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Birdwood Road Park - September 2023 Update

Birdwood Road Park Update - 26 September 2023

We've had some big updates in our campaign for a new park on Birdwood Road, including a major concession from Brisbane City Council taking us a step closer to establishing parkland on the proposed site. But the private developer who wants to build on the creek next to the site is also fighting to keep their decade-old development alive with more extensions, and to restrict local access to the park. 

In this update I’ll explain all that’s going on, and I’ll let you know about our fresh opportunity for you to get involved and help build pressure on Council for our park campaign

But before I do that I want to give a quick shout out to the amazing community campaigners who have been hard at work on the steady building of this campaign. Thanks to their efforts we now have over 1,000 signatures on our petition for a new Birdwood Road Park - thanks to the incredible and ongoing work of local volunteers helping to spread the word.

Our amazing community campaigners have been out in the community knocking on doors, holding stalls and visibility actions, and putting up wonderful yard signs demonstrating the community support for this campaign. If you’re keen to get involved with the community Organising Committee, please let me know and I’ll put you in touch!

Birdwood Road parkland appears in Council’s new infrastructure plan

The good news: Recently, Brisbane City Council released their new draft Local Government Infrastructure Plan (LGIP). For the first time the draft plan now includes a new park on Birdwood Road. The plan (awaiting approval by Council) includes a “specific site” for a 2 hectare park up by the northern end of the Birdwood Road location (locals might know this as the area some horses use for grazing) - as well as a 1.6 ha ‘corridor’/local access park heading south along the Norman Creek part of the site.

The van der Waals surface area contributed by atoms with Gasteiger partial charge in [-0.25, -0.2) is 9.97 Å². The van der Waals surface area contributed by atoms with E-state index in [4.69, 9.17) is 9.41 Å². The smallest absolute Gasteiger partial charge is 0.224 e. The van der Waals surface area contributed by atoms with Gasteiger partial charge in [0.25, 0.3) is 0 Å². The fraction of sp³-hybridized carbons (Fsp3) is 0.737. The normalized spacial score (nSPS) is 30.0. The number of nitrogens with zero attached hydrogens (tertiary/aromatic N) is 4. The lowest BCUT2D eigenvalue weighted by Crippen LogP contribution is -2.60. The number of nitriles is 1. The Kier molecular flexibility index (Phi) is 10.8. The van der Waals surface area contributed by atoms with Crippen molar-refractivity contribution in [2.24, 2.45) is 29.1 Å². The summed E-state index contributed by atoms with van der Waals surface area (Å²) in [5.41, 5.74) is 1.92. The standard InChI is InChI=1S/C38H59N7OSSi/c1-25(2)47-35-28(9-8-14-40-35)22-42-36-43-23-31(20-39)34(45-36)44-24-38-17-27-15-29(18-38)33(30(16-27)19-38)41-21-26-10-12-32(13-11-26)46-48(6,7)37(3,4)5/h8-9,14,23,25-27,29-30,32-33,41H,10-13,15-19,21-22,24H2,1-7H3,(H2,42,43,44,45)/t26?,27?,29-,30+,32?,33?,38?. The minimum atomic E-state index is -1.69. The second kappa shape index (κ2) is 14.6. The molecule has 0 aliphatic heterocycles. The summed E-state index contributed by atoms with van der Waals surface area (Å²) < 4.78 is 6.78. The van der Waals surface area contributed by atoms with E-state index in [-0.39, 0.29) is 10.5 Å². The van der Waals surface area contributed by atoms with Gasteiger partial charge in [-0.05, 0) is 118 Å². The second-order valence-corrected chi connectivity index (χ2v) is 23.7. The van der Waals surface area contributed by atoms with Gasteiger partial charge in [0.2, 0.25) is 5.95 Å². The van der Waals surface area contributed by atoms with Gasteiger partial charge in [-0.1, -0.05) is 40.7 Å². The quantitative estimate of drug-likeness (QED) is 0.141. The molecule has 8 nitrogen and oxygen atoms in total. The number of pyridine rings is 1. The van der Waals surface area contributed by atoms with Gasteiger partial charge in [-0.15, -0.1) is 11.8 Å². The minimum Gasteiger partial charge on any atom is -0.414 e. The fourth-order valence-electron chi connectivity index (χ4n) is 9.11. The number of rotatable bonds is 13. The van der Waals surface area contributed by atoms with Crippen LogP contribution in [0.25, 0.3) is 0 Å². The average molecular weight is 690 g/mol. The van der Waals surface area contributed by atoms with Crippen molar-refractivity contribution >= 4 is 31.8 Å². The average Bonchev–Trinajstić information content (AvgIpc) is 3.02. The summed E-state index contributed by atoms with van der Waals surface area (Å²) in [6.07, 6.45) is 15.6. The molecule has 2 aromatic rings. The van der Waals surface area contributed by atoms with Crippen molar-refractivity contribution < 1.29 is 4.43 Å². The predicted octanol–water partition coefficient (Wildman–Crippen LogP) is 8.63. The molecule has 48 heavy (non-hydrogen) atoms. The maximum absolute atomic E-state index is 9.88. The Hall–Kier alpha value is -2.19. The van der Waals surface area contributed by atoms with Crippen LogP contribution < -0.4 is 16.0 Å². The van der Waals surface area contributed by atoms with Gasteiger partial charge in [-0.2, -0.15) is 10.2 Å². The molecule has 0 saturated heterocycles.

This is the first time that a park on Birdwood Road has been included in Council’s infrastructure plan, and a huge credit to all of the community members who have helped build the pressure for this campaign. Of course, this makes up only a relatively small part of this huge parcel of land, it isn’t likely to prevent building on the rest of the site, and a project like this isn’t “real” until it’s actually funded in Council’s budget. The LGIP allows completion of the parks by 2031, obviously well beyond Council’s budget forecast, and more than two Council elections away. But this is a huge sign that the Council has been forced to respond to our pressure to protect and transform this long-neglected land into a beautiful park for the whole community, and I think we should see this as a sign to keep going.

Philip Usher wants to extend the life of their development, and cancel agreed bike paths